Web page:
Fortune has a quite in depth story on the company, and if they can expand the brand with ShopHouse Southheast Asian Kitchen. Some excerpts.
- It's fast food, but it still may be the most anticipated restaurant launch in town. In a modest unmarked storefront near Dupont Circle in downtown D.C., ShopHouse Southeast Asian Kitchen is finalizing the menu and training the staff. Scheduled to open within days, the innovative restaurant has tantalized both eaters and investors. The food will feature a mix of meats and fresh vegetables served in a bowl with spicy sauces and aromatic herbs. The flavors will be a blend of Thai, Vietnamese, and Malaysian. The style will be "fast casual": Customers move along a cafeteria-style line, with servers behind the counter customizing each meal. You can sit down and eat -- there's room for roughly 40 -- or take out your meal. The intriguing thing about ShopHouse, though, is it's not the startup of a fledgling, but the wholly owned experiment of Chipotle Mexican Grill Inc., already a national leader in fast-casual cuisine and No. 54 on Fortune's 2011 list of the 100 Fastest-Growing Companies. If the ShopHouse concept works, it represents an opportunity for the company to expand even beyond its current torrid pace. Bob Derrington, a managing director at Morgan Keegan, says some of his clients are asking, "Is this the birth of a billion-dollar baby?"
- Chipotle's (CMG) growth has been remarkable. Revenue for the 12 months ending June 30 was more than $2 billion, up 23.5% from the prior year. Since 2006, revenue has nearly tripled; in the same period the number of restaurants in the chain doubled. In restaurants open at least a year, sales were up 11% in the first half of 2011. Profit margins in Chipotle restaurants have been in the 25% to 26% range -- among the highest in the fast-food industry.
- The high margins can be explained by other efficiencies, like that its top-performing locations can move 300 customers an hour; that rate of service -- "throughput" -- is a Chipotle obsession. "Slow food, fast," the company boasts.
- It doesn't hurt that the average tab runs upwards of $9 -- more than a Big Mac and fries. Chipotle's margins, along with its rate of growth and its decision not to franchise, accounts for its generous market capitalization relative to other fast-food chains. Chipotle's relative value per restaurant -- $9 million or so -- is more than triple that of McDonald's.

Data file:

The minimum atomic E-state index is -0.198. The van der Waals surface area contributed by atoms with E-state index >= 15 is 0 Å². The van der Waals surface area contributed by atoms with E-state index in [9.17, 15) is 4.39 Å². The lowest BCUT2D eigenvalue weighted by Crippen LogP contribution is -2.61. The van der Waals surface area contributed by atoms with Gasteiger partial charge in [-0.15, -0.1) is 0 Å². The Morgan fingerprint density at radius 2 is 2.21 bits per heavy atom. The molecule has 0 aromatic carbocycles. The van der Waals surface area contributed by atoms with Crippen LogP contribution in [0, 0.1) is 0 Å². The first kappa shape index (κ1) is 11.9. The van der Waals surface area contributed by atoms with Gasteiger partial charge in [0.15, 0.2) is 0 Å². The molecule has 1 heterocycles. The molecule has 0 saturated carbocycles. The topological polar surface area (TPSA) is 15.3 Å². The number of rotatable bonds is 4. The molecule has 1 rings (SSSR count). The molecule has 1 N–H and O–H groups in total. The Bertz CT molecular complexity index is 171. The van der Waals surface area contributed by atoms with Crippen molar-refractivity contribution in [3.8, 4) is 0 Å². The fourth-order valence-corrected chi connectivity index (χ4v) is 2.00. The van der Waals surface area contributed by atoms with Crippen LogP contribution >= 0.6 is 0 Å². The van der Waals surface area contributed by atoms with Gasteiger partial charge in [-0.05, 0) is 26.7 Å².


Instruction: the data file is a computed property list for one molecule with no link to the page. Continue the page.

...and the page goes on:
- While Pan-Asian isn't a wholly new idea in fast casual -- Pei Wei Asian Diner, owned by P.F. Chang's China Bistro (PFCB), has about 170 outlets, and Panda Express has more than 1,300 "quick service" locations -- the fact that ShopHouse comes from one of the big entrepreneurial players in the industry has raised hopes among investors.
- Steve Ells, Chipotle's intense 46-year-old founder and co-CEO, sees ShopHouse as a chance to validate his business model, which is based on operational proficiency and social responsibility. "Chipotle succeeds not because of the burritos," he told me one afternoon in a ShopHouse tasting kitchen in Manhattan. "It works because of our system: fresh, local, sustainable ingredients, cooked with classic methods in an open kitchen where the customer can see everything, and served in a pleasing environment."
- "ShopHouse isn't yet a growth strategy," he says. "But it is a growth opportunity." The "big question," says analyst Derrington, "is whether Ells can make the same magic twice: Can Asian be as broadly appealing as Mexican?"
- The Chipotle rules can be very specific. For example, the menu is limited to four core basics, but it offers a range of garnishes like salsa and cheese and guacamole that can produce scores of combinations. Ells serves neither dessert nor coffee. (Too complicated.) There's no dollar menu or "limited-time offers." (Too gimmicky.) And while the Dulles Airport restaurant serves scrambled eggs for breakfast, Ells has declined to begin breakfast operations elsewhere.
- Yet despite a rigid focus, Ells's system also offers employees the chance to advance quickly. His best store managers -- who often begin in the service line and are paid near minimum wage -- can become "restaurateurs," which often means annual compensation above $100,000, including performance bonuses and stock options. (His youngest restaurateur is 23.